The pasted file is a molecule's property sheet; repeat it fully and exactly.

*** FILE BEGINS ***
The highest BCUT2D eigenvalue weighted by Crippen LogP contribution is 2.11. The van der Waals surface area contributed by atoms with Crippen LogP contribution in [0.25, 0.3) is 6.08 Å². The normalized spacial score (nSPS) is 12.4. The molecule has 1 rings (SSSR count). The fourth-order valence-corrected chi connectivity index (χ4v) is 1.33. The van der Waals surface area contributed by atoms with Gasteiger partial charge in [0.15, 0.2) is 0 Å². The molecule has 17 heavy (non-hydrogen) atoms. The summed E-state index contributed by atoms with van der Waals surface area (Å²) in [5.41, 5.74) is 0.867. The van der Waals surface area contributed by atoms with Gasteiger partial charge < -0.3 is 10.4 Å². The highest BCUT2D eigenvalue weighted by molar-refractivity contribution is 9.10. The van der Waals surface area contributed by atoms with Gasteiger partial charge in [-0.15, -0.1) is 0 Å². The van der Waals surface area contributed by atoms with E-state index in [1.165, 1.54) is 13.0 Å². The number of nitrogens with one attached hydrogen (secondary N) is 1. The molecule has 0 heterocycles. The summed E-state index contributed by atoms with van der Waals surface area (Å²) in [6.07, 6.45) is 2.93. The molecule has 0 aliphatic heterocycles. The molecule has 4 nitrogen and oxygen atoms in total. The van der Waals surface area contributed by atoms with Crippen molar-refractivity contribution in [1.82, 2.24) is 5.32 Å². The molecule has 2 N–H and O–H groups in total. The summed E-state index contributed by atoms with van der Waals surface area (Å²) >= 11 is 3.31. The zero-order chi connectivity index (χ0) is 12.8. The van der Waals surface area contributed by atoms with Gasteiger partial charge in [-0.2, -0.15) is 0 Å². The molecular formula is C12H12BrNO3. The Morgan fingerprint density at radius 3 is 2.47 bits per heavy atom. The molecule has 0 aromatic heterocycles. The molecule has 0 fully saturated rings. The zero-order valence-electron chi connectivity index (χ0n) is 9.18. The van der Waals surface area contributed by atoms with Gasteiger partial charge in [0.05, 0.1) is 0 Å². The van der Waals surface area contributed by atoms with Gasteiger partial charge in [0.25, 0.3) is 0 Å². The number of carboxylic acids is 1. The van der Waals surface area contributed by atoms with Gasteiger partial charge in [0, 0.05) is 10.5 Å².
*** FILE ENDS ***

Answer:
The highest BCUT2D eigenvalue weighted by Crippen LogP contribution is 2.11. The van der Waals surface area contributed by atoms with Crippen LogP contribution in [0.25, 0.3) is 6.08 Å². The normalized spacial score (nSPS) is 12.4. The molecule has 1 rings (SSSR count). The fourth-order valence-corrected chi connectivity index (χ4v) is 1.33. The van der Waals surface area contributed by atoms with Gasteiger partial charge in [0.15, 0.2) is 0 Å². The molecule has 17 heavy (non-hydrogen) atoms. The summed E-state index contributed by atoms with van der Waals surface area (Å²) in [5.41, 5.74) is 0.867. The van der Waals surface area contributed by atoms with Gasteiger partial charge < -0.3 is 10.4 Å². The highest BCUT2D eigenvalue weighted by molar-refractivity contribution is 9.10. The van der Waals surface area contributed by atoms with Gasteiger partial charge in [-0.15, -0.1) is 0 Å². The van der Waals surface area contributed by atoms with E-state index in [1.165, 1.54) is 13.0 Å². The number of nitrogens with one attached hydrogen (secondary N) is 1. The molecule has 0 heterocycles. The summed E-state index contributed by atoms with van der Waals surface area (Å²) in [6.07, 6.45) is 2.93. The molecule has 0 aliphatic heterocycles. The molecule has 4 nitrogen and oxygen atoms in total. The van der Waals surface area contributed by atoms with Crippen molar-refractivity contribution in [1.82, 2.24) is 5.32 Å². The molecule has 2 N–H and O–H groups in total. The summed E-state index contributed by atoms with van der Waals surface area (Å²) >= 11 is 3.31. The zero-order chi connectivity index (χ0) is 12.8. The van der Waals surface area contributed by atoms with Gasteiger partial charge in [-0.2, -0.15) is 0 Å². The molecular formula is C12H12BrNO3. The Morgan fingerprint density at radius 3 is 2.47 bits per heavy atom. The molecule has 0 aromatic heterocycles. The molecule has 0 fully saturated rings. The zero-order valence-electron chi connectivity index (χ0n) is 9.18. The van der Waals surface area contributed by atoms with Gasteiger partial charge in [0.05, 0.1) is 0 Å². The van der Waals surface area contributed by atoms with Gasteiger partial charge in [0.25, 0.3) is 0 Å². The number of carboxylic acids is 1. The van der Waals surface area contributed by atoms with Gasteiger partial charge in [0, 0.05) is 10.5 Å².